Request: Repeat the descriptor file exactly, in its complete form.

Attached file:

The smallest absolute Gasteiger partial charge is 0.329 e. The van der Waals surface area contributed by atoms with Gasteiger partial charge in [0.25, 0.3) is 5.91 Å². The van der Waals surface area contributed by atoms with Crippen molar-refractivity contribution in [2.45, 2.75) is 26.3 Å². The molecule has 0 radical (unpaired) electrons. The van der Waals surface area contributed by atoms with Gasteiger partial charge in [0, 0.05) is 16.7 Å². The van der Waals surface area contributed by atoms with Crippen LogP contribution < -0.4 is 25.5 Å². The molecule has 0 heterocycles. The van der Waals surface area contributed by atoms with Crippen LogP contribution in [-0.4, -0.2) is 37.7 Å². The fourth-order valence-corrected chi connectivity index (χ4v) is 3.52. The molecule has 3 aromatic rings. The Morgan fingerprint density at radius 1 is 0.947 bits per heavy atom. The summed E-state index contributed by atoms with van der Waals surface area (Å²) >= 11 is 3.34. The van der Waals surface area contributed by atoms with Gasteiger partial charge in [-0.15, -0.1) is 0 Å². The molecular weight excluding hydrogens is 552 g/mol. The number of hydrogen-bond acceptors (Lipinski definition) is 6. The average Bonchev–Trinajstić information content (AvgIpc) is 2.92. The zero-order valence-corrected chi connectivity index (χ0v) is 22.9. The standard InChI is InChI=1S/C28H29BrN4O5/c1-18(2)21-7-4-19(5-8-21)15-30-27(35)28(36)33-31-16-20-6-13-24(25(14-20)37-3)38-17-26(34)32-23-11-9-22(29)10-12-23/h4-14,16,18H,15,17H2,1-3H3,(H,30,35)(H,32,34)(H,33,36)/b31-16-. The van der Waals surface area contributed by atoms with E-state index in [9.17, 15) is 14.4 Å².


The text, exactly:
The smallest absolute Gasteiger partial charge is 0.329 e. The van der Waals surface area contributed by atoms with Gasteiger partial charge in [0.25, 0.3) is 5.91 Å². The van der Waals surface area contributed by atoms with Crippen molar-refractivity contribution in [2.45, 2.75) is 26.3 Å². The molecule has 0 radical (unpaired) electrons. The van der Waals surface area contributed by atoms with Gasteiger partial charge in [0, 0.05) is 16.7 Å². The van der Waals surface area contributed by atoms with Crippen LogP contribution < -0.4 is 25.5 Å². The molecule has 0 heterocycles. The van der Waals surface area contributed by atoms with Crippen LogP contribution in [-0.4, -0.2) is 37.7 Å². The fourth-order valence-corrected chi connectivity index (χ4v) is 3.52. The molecule has 3 aromatic rings. The Morgan fingerprint density at radius 1 is 0.947 bits per heavy atom. The summed E-state index contributed by atoms with van der Waals surface area (Å²) >= 11 is 3.34. The van der Waals surface area contributed by atoms with Gasteiger partial charge in [-0.15, -0.1) is 0 Å². The molecular weight excluding hydrogens is 552 g/mol. The number of hydrogen-bond acceptors (Lipinski definition) is 6. The average Bonchev–Trinajstić information content (AvgIpc) is 2.92. The zero-order valence-corrected chi connectivity index (χ0v) is 22.9. The standard InChI is InChI=1S/C28H29BrN4O5/c1-18(2)21-7-4-19(5-8-21)15-30-27(35)28(36)33-31-16-20-6-13-24(25(14-20)37-3)38-17-26(34)32-23-11-9-22(29)10-12-23/h4-14,16,18H,15,17H2,1-3H3,(H,30,35)(H,32,34)(H,33,36)/b31-16-. The van der Waals surface area contributed by atoms with E-state index in [9.17, 15) is 14.4 Å².